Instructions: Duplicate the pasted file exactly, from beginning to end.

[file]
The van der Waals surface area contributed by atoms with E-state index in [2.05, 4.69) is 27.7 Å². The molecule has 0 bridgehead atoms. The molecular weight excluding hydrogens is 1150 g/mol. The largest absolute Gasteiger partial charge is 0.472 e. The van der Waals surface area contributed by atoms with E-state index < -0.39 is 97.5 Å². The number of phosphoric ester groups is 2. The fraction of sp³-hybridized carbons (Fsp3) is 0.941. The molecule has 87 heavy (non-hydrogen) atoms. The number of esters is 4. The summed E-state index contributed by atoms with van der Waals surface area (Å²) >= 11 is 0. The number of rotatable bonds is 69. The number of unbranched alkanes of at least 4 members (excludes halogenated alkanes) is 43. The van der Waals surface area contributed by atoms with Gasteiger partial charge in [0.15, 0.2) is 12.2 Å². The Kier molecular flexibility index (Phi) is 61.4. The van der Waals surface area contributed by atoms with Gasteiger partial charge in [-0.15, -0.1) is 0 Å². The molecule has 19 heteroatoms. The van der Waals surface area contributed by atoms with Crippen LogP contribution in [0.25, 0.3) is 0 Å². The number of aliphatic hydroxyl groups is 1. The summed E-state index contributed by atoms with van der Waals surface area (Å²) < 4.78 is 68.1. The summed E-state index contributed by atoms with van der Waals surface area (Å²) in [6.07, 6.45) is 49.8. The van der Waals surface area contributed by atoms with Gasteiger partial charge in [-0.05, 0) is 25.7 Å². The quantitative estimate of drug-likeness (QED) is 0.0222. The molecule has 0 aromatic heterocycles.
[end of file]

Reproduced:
The van der Waals surface area contributed by atoms with E-state index in [2.05, 4.69) is 27.7 Å². The molecule has 0 bridgehead atoms. The molecular weight excluding hydrogens is 1150 g/mol. The largest absolute Gasteiger partial charge is 0.472 e. The van der Waals surface area contributed by atoms with E-state index < -0.39 is 97.5 Å². The number of phosphoric ester groups is 2. The fraction of sp³-hybridized carbons (Fsp3) is 0.941. The molecule has 87 heavy (non-hydrogen) atoms. The number of esters is 4. The summed E-state index contributed by atoms with van der Waals surface area (Å²) >= 11 is 0. The number of rotatable bonds is 69. The number of unbranched alkanes of at least 4 members (excludes halogenated alkanes) is 43. The van der Waals surface area contributed by atoms with Gasteiger partial charge in [0.15, 0.2) is 12.2 Å². The Kier molecular flexibility index (Phi) is 61.4. The van der Waals surface area contributed by atoms with Gasteiger partial charge in [-0.15, -0.1) is 0 Å². The molecule has 19 heteroatoms. The van der Waals surface area contributed by atoms with Crippen LogP contribution in [0.25, 0.3) is 0 Å². The number of aliphatic hydroxyl groups is 1. The summed E-state index contributed by atoms with van der Waals surface area (Å²) < 4.78 is 68.1. The summed E-state index contributed by atoms with van der Waals surface area (Å²) in [6.07, 6.45) is 49.8. The van der Waals surface area contributed by atoms with Gasteiger partial charge in [-0.05, 0) is 25.7 Å². The quantitative estimate of drug-likeness (QED) is 0.0222. The molecule has 0 aromatic heterocycles.